The poor relations between the Israeli government and the Jerusalem municipality on the one hand and the private developers who built the first light rail in Israel on the other have cost Jerusalem residents prolonged delays in an essential public transportation project, and have put tens of millions of shekels into the hands of the lawyers hired by both sides. Now that the state is about to go ahead with more light rail lines in Jerusalem, the Greater Tel Aviv metropolitan area, and the north, the Ministry of Finance is promising that the lessons have been learned, and that this outrageous dynamic will not repeat itself with the next light railway lines.
Ministry of Finance Accountant General Rony Hizkiyahu decided last week to terminate the negotiations between the state and CityPass, the operators of the Jerusalem light rail, on the extension of the Red Line, which has been operating in Jerusalem since 2011. After agreements were reached on the matter before the last Passover holiday, the state's representatives asserted that the CityPass group had revoked the understandings and wanted to reopen the discussions. The Red Line's extension was then made part of the tender for building the Jerusalem light rail Green Line, the value of which is now nearing NIS 10 billion.
French company Alstom, which was to have supplied and maintained the additional trains, has lost an estimated €1 billion over 20 years as a result of this decision, while CityPass's loss is a relatively minor NIS 110 million. The loss for Jerusalem residents will take the form of another delay, this one of 6-12 months (according to the Ministry of Finance) or 3-4 years (according to the developers), in the completion of the extensions.
NIS 50 million on lawyers
The extensions of the Red Line were designed to connect the Hadassah Ein Kerem medical center, the Hebrew University Givat Ram campus, and important Jerusalem neighborhoods to the only light rail line currently operating in the city. The 13.7-kilometer central section of the line is regarded as a great success, carrying a daily average of 140,000 passengers. The planned 7.5-kilometer extension is designed to increase the daily number of light railway trips by 90,000, thereby reducing the number of vehicles on the capital city's crowded roads.
CityPass's franchise for the central section gave it an excellent bargaining position in the negotiations with the state for the extension of the line, while the parties have been in an arbitration proceeding involving counter claims between the parties amounting to nearly NIS 2 billion. The cumulative cost of the lawyers hired by the developers is estimated at a minimum of NIS 50 million. A source linked to one of the parties in the arbitration, however, told "Globes" this week that he was convinced it would continue for many years, because the developers had created unrealistic expectations about the amounts they thought they would win.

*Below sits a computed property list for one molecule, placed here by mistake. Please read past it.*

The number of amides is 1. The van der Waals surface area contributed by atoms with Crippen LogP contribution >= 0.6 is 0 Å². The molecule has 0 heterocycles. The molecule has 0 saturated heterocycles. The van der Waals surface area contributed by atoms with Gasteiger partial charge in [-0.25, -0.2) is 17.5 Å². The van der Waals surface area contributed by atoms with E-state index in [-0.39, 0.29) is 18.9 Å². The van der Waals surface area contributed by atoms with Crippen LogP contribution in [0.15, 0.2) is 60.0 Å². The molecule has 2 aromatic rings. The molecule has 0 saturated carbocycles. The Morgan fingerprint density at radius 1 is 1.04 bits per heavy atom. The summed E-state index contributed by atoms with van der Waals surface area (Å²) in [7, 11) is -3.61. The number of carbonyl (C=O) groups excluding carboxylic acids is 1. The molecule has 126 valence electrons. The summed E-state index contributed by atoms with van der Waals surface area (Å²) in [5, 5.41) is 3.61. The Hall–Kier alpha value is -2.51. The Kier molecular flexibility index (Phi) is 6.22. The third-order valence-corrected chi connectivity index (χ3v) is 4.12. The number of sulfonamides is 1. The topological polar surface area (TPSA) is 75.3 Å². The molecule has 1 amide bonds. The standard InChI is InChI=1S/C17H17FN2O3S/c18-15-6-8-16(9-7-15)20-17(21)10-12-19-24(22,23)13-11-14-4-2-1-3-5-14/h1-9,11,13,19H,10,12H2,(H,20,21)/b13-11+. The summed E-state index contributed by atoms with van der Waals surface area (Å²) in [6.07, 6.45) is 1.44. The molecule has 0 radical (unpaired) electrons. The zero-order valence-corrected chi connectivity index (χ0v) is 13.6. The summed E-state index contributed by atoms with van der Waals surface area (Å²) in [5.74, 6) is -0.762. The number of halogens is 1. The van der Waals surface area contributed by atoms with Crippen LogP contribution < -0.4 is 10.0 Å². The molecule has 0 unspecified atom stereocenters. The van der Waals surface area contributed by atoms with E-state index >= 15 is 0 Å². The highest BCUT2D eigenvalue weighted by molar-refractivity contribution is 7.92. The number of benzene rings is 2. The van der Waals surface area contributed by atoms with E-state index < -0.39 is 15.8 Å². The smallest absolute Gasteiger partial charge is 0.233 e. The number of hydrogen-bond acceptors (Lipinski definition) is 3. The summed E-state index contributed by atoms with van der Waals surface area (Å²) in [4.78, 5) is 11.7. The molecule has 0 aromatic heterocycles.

A government source admitted that there was no possibility of preventing in advance lawsuits by the developers in the coming projects, saying, "The only way to ensure that there are no lawsuits is not to build projects. Infrastructure in a city center is a complicated thing, with water, electricity, cables, blockages - all of this creates friction.
"Incidentally, there are also changes in budget projects, with cost overruns and legal problems that inflate the costs of projects. If we want Israel to be an advanced country, there will be friction, but we're doing everything possible to disperse the risk in order to minimize the friction in the next projects."
The source added, however, that the risk of such lawsuits by a future franchise winner had been significantly reduced by the lessons learned from the Red Line. The main change is a major enlargement in the infrastructure work that the state itself will carry out, instead of the private franchise holder. The franchise holder had difficulty obtaining permits from the municipality on time, and the many delays caused unending friction with residents. The state is also planning to take the demand risks on itself, in other words, to guarantee minimum revenue for the franchise holder, as was done with Highway 431, for example.
There is also an opportunity for the franchise holders to draw conclusions. For example, Ashtrom, which was a partner in the franchise winner and in the engineering, procurement, and construction (EPC) contractor for the railway, reported a NIS 250 million loss on the construction work. Relations between the various concerns making up the original franchise holder deteriorated over the years. The fact that Alstom is not joining forces with CityPass in the tender for construction of the Green Line is being interpreted by the market as evidence of tension between them.
CityPass: Damage to a successful project
CityPass stated, "The Ministries of Finance and Transport are everywhere portraying the light rail as a dazzling success. The project is also being presented overseas as their pet project, under the heading, 'Join the Success.' The Ministry of Finance's policy, which has one main consequence - serious damage to this successful project - is therefore unclear to us.
"Parties in the Ministry of Finance misled us for a long time, and created an illusion over months of negotiations aimed solely at preventing the signing of an agreement. The Jerusalem public will pay the heavy price of the policy by these parties in the Ministry of Finance, because the extension of the lines will be delayed by several years. It would have been better had the Ministry of Finance considered its outrageous behavior towards developers and investors from the private sector, including, among other things, failure to honor agreements that the Ministry of Finance itself had drawn up and signed."
Published by Globes [online], Israel Business News - www.globes-online.com - on July 5, 2017
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